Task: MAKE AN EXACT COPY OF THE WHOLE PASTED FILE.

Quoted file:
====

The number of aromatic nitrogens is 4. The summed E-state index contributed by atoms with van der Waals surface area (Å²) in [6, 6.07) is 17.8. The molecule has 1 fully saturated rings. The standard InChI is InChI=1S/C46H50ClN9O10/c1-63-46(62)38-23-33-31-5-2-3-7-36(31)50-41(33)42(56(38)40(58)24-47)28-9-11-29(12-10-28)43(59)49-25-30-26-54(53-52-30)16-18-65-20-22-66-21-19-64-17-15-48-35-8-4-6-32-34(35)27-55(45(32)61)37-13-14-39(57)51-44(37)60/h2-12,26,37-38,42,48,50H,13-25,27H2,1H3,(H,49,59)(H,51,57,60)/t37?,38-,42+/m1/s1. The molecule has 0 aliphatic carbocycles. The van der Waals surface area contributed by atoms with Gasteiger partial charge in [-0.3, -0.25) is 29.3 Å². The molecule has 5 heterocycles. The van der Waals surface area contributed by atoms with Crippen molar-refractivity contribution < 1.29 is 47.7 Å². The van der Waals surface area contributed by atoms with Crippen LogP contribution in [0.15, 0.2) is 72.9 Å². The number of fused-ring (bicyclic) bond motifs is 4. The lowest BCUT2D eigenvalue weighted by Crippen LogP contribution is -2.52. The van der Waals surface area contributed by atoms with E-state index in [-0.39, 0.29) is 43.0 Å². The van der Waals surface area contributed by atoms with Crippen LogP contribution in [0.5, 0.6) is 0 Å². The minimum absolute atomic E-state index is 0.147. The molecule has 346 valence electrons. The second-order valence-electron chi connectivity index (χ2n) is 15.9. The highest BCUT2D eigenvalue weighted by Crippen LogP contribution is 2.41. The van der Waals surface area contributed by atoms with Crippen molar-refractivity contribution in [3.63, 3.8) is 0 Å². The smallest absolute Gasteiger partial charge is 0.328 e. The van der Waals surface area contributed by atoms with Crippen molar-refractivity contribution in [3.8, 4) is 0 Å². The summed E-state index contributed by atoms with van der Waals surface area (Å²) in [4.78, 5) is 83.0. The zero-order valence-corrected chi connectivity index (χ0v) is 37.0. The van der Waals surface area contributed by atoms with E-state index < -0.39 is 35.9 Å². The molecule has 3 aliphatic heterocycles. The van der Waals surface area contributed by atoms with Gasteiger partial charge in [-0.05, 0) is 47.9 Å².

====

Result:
The number of aromatic nitrogens is 4. The summed E-state index contributed by atoms with van der Waals surface area (Å²) in [6, 6.07) is 17.8. The molecule has 1 fully saturated rings. The standard InChI is InChI=1S/C46H50ClN9O10/c1-63-46(62)38-23-33-31-5-2-3-7-36(31)50-41(33)42(56(38)40(58)24-47)28-9-11-29(12-10-28)43(59)49-25-30-26-54(53-52-30)16-18-65-20-22-66-21-19-64-17-15-48-35-8-4-6-32-34(35)27-55(45(32)61)37-13-14-39(57)51-44(37)60/h2-12,26,37-38,42,48,50H,13-25,27H2,1H3,(H,49,59)(H,51,57,60)/t37?,38-,42+/m1/s1. The molecule has 0 aliphatic carbocycles. The van der Waals surface area contributed by atoms with Gasteiger partial charge in [-0.3, -0.25) is 29.3 Å². The molecule has 5 heterocycles. The van der Waals surface area contributed by atoms with Crippen molar-refractivity contribution < 1.29 is 47.7 Å². The van der Waals surface area contributed by atoms with Crippen LogP contribution in [0.15, 0.2) is 72.9 Å². The number of fused-ring (bicyclic) bond motifs is 4. The lowest BCUT2D eigenvalue weighted by Crippen LogP contribution is -2.52. The van der Waals surface area contributed by atoms with E-state index in [-0.39, 0.29) is 43.0 Å². The van der Waals surface area contributed by atoms with Crippen LogP contribution in [0.5, 0.6) is 0 Å². The minimum absolute atomic E-state index is 0.147. The molecule has 346 valence electrons. The second-order valence-electron chi connectivity index (χ2n) is 15.9. The highest BCUT2D eigenvalue weighted by Crippen LogP contribution is 2.41. The van der Waals surface area contributed by atoms with Crippen molar-refractivity contribution in [3.63, 3.8) is 0 Å². The smallest absolute Gasteiger partial charge is 0.328 e. The van der Waals surface area contributed by atoms with Crippen molar-refractivity contribution in [3.8, 4) is 0 Å². The summed E-state index contributed by atoms with van der Waals surface area (Å²) in [4.78, 5) is 83.0. The zero-order valence-corrected chi connectivity index (χ0v) is 37.0. The van der Waals surface area contributed by atoms with E-state index < -0.39 is 35.9 Å². The molecule has 3 aliphatic heterocycles. The van der Waals surface area contributed by atoms with Gasteiger partial charge in [-0.05, 0) is 47.9 Å².